**** The Last Question; by Isaac Asimov (A great example that science can exist peacefully with religion.And I love it.It's very hopeful.)

SPACE MAIL
**** I Never Ast No Favors; by C.M. Kornbluth (entertaining, humorous, light story of petty criminal who spends probation on a farm where he findsthe unexpected)
**** Letter to Ellen; by Chan Davis (should scientists try to create humans from "scratch"? kind and thoughtful story)
**** Space Opera; by Ray Russell (Just a nice short adventure tale with a funny side.)
**** The Invasion of the Terrible Titans; by William Sambrot (Short, fun, clever.And "tight" - no longer than necessary.)
*** That Only A Mother; by Judith Merril (I was creeped out by this, and not in a pleasant way. 2* based on it was too icky for me, but 4* based on effective writing, so I end up with 3*.)
** Itch on the Bull Run; by Sharon Webb (Just didn't do much for me, but its me probably.Humorous story.)
***** Letter to a Phoenix; by Fredric Brown (Uplifting although cynical story of the uniqueness of humanity.)
**** Computers Don't Argue; by Gordon R. Dickson (Horrifying - a short story scenario along the lines of M. Crichton: "the worst possible outcomes of new technology".Disturbing and stressful.In other words, effective!)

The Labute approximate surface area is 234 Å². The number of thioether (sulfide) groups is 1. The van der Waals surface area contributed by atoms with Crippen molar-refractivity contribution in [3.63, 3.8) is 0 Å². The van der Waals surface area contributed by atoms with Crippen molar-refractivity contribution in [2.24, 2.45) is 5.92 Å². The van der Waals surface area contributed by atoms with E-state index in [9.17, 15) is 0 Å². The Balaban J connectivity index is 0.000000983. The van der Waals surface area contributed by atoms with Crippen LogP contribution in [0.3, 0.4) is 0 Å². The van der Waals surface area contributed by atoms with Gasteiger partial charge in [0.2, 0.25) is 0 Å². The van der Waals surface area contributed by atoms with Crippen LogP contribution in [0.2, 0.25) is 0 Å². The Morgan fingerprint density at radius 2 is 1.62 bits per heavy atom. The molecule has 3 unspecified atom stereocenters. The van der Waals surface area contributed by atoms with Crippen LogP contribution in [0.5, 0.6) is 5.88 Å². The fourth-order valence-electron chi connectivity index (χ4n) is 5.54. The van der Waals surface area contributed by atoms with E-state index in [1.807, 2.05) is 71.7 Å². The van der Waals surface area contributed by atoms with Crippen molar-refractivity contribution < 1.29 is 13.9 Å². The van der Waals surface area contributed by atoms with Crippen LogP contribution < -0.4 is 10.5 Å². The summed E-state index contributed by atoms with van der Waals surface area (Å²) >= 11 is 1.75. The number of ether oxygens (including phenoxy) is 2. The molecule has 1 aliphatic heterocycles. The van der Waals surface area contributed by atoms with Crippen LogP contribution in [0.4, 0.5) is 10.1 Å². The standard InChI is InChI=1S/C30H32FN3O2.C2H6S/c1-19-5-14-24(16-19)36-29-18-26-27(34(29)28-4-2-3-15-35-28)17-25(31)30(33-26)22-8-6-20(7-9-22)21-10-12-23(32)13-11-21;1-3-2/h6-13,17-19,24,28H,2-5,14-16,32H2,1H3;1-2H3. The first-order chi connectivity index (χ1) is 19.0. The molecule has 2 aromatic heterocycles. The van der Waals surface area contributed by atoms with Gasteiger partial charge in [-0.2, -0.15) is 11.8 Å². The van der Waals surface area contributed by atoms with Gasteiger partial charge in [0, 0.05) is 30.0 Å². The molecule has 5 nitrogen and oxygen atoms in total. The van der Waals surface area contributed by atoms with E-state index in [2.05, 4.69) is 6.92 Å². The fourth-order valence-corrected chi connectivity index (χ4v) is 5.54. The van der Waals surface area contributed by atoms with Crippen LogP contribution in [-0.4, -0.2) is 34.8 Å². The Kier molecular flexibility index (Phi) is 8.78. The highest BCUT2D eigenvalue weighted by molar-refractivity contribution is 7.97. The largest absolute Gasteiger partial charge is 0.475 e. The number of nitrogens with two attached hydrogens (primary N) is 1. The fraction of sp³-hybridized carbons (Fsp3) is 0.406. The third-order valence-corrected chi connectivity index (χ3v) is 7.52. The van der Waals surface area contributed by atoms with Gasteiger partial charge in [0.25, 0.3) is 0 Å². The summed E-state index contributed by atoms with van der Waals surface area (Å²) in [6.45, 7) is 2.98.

**** Letters from Laura; by Mildred Clingerman (Very funny story of time travel as a marketable commodity.)
** Damn Shame; by Dean R. Lambe (We fall prey to our own disrespect for the environment.Maybe I would have liked it better back when it was written.Today it is a tired theme.)
**** The Trap; by Howard Fast (Long, almost novella, about raising the first supermen...I enjoyed, but the ending, which felt authentic, is also bleak.)
**** Flowers for Algernon; by Daniel Keyes (Sad story from the POV of a retarded man used in an "intelligence increasing" experiment.)
**** The Second Kind of Loneliness; by George R.R. Martin (When a socially insecure man goes to a solitary space post for 4 years, does he become more or less lonely? does he increase or decrease his desire for human contact?)
** The Lonely; by Judith Merril (Story about genders, told through alien reference material about humans.B/c from alien point of view, it was a little too obfuscated for me to "get it" on the first read, and I didn't get enough from it to be motivated for a second read. But I feel this is more about me (or the mood I was in) than the story itself.)
* Secret Unattainable; by A.E.vanVogt (About an advanced Hitler-backed sci research project.This one didn't do much for me.)
*** After the Great Space War; by Barry N. Malzberg (Who's opinion counts most - the low-rank man-on-the-scene, or the high-rank man entrusted with keeping his troops in line? One answer....)
**** The Prisoner; by Christopher Anvil (The moral:never disregard an alien corpse.)
*** Request for Proposal; by Anthony R. Lewis (A bureaucratic nightmare...Too bad its just an exaggeration of what bur. often produce.)
**** He Walked Around the Horses; by H. Beam Piper (A cool alternate history.)
*** The Power; by Murray Leinster (The mystery power wielded by a demon could just be a science beyond our present grasp.)